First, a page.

CBA is paying $1.9 million in compensation for poor advice by financial planners

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The Commonwealth Bank is expected to pay out $1.9 million in compensation over poor advice provided by five financial planners, in the latest case of remediation at the country’s biggest bank.

The Australian Securities and Investments Commission on Tuesday said the bank had written to all 3500 customers of the five advisers, who had been flagged as part of a detailed compliance review.

The poor advice was detected as a result of extra licence conditions slapped on CBA by ASIC in 2014. Under these conditions, forensic accountants KordaMentha have been trawling through the bank’s records looking for instances of inappropriate advice that led to losses by clients.

The latest compliance report from KordaMentha, released by ASIC, said a review of some files had detected the five advisers, who were linked with $1.2 million in client losses. Compensation payments relating to these advisers ranged from $1500 to $202,000, the report said.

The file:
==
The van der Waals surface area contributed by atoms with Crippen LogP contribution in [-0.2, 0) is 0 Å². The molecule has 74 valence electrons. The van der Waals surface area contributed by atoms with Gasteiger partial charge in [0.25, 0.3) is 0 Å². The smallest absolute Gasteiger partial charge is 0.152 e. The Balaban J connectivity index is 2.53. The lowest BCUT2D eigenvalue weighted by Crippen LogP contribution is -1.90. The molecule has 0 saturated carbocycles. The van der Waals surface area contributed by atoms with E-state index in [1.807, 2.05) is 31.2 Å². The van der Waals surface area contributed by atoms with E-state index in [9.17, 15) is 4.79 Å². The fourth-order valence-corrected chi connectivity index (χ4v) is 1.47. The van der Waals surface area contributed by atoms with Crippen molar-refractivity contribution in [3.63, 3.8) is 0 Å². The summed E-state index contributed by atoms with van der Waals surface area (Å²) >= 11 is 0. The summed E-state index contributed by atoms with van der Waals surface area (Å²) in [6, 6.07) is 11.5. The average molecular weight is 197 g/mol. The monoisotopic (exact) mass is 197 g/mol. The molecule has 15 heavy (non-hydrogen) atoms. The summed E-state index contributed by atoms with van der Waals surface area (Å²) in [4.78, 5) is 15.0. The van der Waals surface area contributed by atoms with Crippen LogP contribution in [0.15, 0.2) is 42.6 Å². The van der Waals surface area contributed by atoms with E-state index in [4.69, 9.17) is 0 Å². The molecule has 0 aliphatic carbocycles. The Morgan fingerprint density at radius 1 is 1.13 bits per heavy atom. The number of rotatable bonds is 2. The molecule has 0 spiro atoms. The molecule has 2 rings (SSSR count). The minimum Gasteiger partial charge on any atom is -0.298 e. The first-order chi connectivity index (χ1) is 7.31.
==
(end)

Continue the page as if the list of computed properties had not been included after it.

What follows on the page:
CBA confirmed that earlier this month it had offered $1.1 million in compensation to customers, and the bulk of its assessments of the advice had now been completed.

“All customers have been contacted to advise them that CBA is conducting a review of their advice, and the vast majority of assessment outcomes will be issued to customers by the end of January 2018,” the bank said.

The watchdog said it had been told by CBA that about $1.9 million was due to customers of the five advisers, who were not identified, and the amount of compensation paid was “likely to increase as CBA reviews further customer files”.

As a result of this finding, the bank is now carrying out a more detailed review of every piece of advice provided by these advisers to customers and so far. CBA’s spokesman said most of these assessments were now complete.

Financial advice has been a recurring problem for Australia’s banks in recent years, especially at CBA, and the issue is tipped to be a key area examined by the royal commission into misconduct in financial services.

This article was originally published by the Sydney Morning Herald’s Business Day. Read the original here or follow Business Day on Facebook.

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